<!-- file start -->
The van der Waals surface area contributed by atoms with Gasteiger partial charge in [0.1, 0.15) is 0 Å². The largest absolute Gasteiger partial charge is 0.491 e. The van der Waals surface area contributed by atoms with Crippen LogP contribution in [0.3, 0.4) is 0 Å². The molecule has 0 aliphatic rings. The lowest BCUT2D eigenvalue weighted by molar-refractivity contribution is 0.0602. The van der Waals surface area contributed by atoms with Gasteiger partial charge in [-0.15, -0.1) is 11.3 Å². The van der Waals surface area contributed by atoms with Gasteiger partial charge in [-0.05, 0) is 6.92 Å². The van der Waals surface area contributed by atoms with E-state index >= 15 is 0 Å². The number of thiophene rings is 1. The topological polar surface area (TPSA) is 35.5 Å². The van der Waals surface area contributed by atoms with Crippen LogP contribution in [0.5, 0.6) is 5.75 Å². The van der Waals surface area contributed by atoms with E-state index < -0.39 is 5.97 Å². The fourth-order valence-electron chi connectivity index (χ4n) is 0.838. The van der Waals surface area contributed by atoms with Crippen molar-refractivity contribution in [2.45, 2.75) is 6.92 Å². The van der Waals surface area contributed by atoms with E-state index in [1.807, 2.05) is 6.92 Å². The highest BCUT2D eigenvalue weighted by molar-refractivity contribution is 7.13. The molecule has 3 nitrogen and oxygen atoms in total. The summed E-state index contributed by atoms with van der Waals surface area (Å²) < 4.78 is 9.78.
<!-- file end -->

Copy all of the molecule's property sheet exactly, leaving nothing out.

The van der Waals surface area contributed by atoms with Gasteiger partial charge in [0.1, 0.15) is 0 Å². The largest absolute Gasteiger partial charge is 0.491 e. The van der Waals surface area contributed by atoms with Crippen LogP contribution in [0.3, 0.4) is 0 Å². The molecule has 0 aliphatic rings. The lowest BCUT2D eigenvalue weighted by molar-refractivity contribution is 0.0602. The van der Waals surface area contributed by atoms with Gasteiger partial charge in [-0.15, -0.1) is 11.3 Å². The van der Waals surface area contributed by atoms with Gasteiger partial charge in [-0.05, 0) is 6.92 Å². The van der Waals surface area contributed by atoms with E-state index >= 15 is 0 Å². The number of thiophene rings is 1. The topological polar surface area (TPSA) is 35.5 Å². The van der Waals surface area contributed by atoms with Crippen LogP contribution in [0.5, 0.6) is 5.75 Å². The van der Waals surface area contributed by atoms with E-state index < -0.39 is 5.97 Å². The fourth-order valence-electron chi connectivity index (χ4n) is 0.838. The van der Waals surface area contributed by atoms with Crippen molar-refractivity contribution in [2.45, 2.75) is 6.92 Å². The van der Waals surface area contributed by atoms with E-state index in [1.807, 2.05) is 6.92 Å². The highest BCUT2D eigenvalue weighted by molar-refractivity contribution is 7.13. The molecule has 3 nitrogen and oxygen atoms in total. The summed E-state index contributed by atoms with van der Waals surface area (Å²) < 4.78 is 9.78.